To say I was excited when I first heard about Food Plant Solutions is quite the understatement. Through Canberra Friends of Dili of which I’m a casual member, I was contacted by a fellow member who suggested I speak to Karalyn of Food Plant Solutions in Tasmania. There were synergies, she explained, with my interests in Timor Leste and its vast edible plant diversity. And it didn’t take me long on this mob’s fascinating website before I was contacting Karalyn to talk more.
When we connected over the phone at long last, it is after the odd email and some newsletter editions have come my way. But before I go on I must tell you what makes Food Plant Solutions so extraordinary.
Tasmanian Agriculturalist, Bruce French, has worked for over 30 years to study, chart and compile a database of 27,500 edible plants for all countries of the world. Yes, 27,500. I find this number of food products difficult to comprehend. But it is because of the knowledge and determination of Bruce that the not for profit, Food Plants International, was established. In 2007, a collaboration with Rotary led to a beautiful thing – Food Plant Solutions.
If you’re reading this article it’s fairly likely you are already convinced about the importance of a sustainable food system. The groups’ website explains the value of locally sourced foods to communities perfectly,
Food Plant Solutions empowers people in developing countries to understand local food plant resources to feed themselves and their families. No costly equipment or structural improvements are required to get people switched onto the advantages of growing local food plants including:
- more certain production
- better adaptation to local conditions – soil type, rainfall, temperature
- better resistance to pests and diseases, hence lower costs for pesticides, if any at all
- simpler growing requirements, no need for extensive areas cleared for monoculture cultivation
- better nutritional quality of local food plants
When I speak to Karalyn I can see why she gets so much done. She is the sole employee of Food Plant Solutions and this means there are a multitude of things on her plate (so to speak). Karalyn is enthusiastic, thoughtful, creative, and clearly passionate and a committed advocate to social justice and basic human rights. Her ethical and sustainable way of working and the ethos Food Plant Solutions appeals to me and resonates with the way I like to operate, too.
Food Plant Solutions send a regular newsletter to over 5,000 contacts across the world. Karalyn has spent 4 years in her role, and her background in business management and agriculture give her the skills to drive the sustainable food principles. She explains that the group do not send people in country, “to avoid duplication”, instead opting to collect and collate information and then providing it in a format that allows organisations already in these countries to assist in improving people’s understanding of what nutritious food is and how to grow it. Importantly, the publications are or will be developed into all languages in the country where those plants are. The Timorese guide is currently available in Indonesian and English, and the search is on for funding and people to translate this into Tetun.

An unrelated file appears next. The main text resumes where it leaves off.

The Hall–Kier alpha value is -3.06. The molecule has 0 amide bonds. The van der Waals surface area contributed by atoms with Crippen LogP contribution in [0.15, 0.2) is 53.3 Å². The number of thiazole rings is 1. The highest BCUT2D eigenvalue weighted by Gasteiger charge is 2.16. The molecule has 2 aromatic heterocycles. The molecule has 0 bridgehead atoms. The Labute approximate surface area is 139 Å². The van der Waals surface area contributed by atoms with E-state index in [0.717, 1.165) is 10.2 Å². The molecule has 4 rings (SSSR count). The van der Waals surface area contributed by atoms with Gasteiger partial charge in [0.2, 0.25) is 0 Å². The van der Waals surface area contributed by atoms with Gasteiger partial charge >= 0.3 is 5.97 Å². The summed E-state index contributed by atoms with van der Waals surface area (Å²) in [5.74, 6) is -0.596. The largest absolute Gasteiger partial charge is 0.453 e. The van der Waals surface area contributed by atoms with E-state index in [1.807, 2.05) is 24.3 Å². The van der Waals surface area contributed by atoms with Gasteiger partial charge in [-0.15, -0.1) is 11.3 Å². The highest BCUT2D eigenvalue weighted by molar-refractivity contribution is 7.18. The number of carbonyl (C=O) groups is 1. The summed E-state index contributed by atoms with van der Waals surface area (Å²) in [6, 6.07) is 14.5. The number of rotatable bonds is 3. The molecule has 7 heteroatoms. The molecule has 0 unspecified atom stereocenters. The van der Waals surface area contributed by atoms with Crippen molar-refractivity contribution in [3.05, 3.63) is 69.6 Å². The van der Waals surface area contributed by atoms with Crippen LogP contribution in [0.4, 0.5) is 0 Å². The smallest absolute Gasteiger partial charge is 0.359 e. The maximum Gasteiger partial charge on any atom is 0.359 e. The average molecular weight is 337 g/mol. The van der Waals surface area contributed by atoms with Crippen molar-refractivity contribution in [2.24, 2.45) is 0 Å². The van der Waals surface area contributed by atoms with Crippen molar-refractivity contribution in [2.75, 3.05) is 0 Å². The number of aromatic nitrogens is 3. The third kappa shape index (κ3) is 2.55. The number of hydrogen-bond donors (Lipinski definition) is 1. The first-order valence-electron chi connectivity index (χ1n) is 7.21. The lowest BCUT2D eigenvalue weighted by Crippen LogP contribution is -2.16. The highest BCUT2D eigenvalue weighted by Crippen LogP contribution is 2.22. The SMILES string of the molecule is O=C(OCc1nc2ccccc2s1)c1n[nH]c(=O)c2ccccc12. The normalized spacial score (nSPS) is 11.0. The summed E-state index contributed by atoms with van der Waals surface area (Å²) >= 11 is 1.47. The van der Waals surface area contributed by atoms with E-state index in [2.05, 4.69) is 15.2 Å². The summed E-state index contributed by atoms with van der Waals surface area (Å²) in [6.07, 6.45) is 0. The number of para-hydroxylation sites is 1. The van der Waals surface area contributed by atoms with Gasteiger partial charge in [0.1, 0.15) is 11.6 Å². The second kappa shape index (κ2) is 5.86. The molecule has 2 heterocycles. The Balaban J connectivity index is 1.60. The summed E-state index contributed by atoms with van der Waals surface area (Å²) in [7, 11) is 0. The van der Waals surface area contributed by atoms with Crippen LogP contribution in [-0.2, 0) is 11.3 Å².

It is immense work to collate information on the properties of edible plants. In Timor Leste as in the other countries, Food Plant Solutions work with program partners, who Karalyn describes as “people are committed to making a difference…they are innovative, think for themselves”. Technical support to collate plant property information is provided by Food Plant Solutions, and this is followed by the compilation of the final product – the guide to plants. Simple, effective.
I ask Karalyn what sorts of results she has seen in her 4 year with FPS. She answers a little differently from some of responses I’m used to hearing in development circles….and I love the answer. “It is not a quick fix”, she starts, and tells me about the power of food to change lives for the better. In Vietnam, a pilot at two schools began in 2012 where most children suffered malnourishment. The pilot created a community garden in each school and a dedicated plant guide. 3 years later in 2015, malnutrition is no longer the invasive problem it was. In one school, 80% of children no longer suffer, in the other school, it is at 95% of children. The kids have benefited threefold: kids are eating nutritious lunches, parents knowledge of healthy local food has increased, and the garden also helps the school save money otherwise spent on lunches.
I’m a little speechless when we finish our conversation because I’m thinking that the best solutions are often the simplest. I won’t deny the volume of work involved in producing an edible plant guide, nor the care that must be taken by Karalyn, staff at program partners, and volunteers, everyday to balance relationships, language, cultural differences, outcomes, channeling passion into practice, funding…all diplomatically, to do what they do. But the benefit to people and communities of having information about what plants can be safely eaten, what each is good for and made up of, and much, much more, is so needed. Information is power.
Oh and donations to Food Plant Solutions are immensely helpful to expanding the database and building partnerships across the globe.
My thanks to Karalyn for speaking with me in October.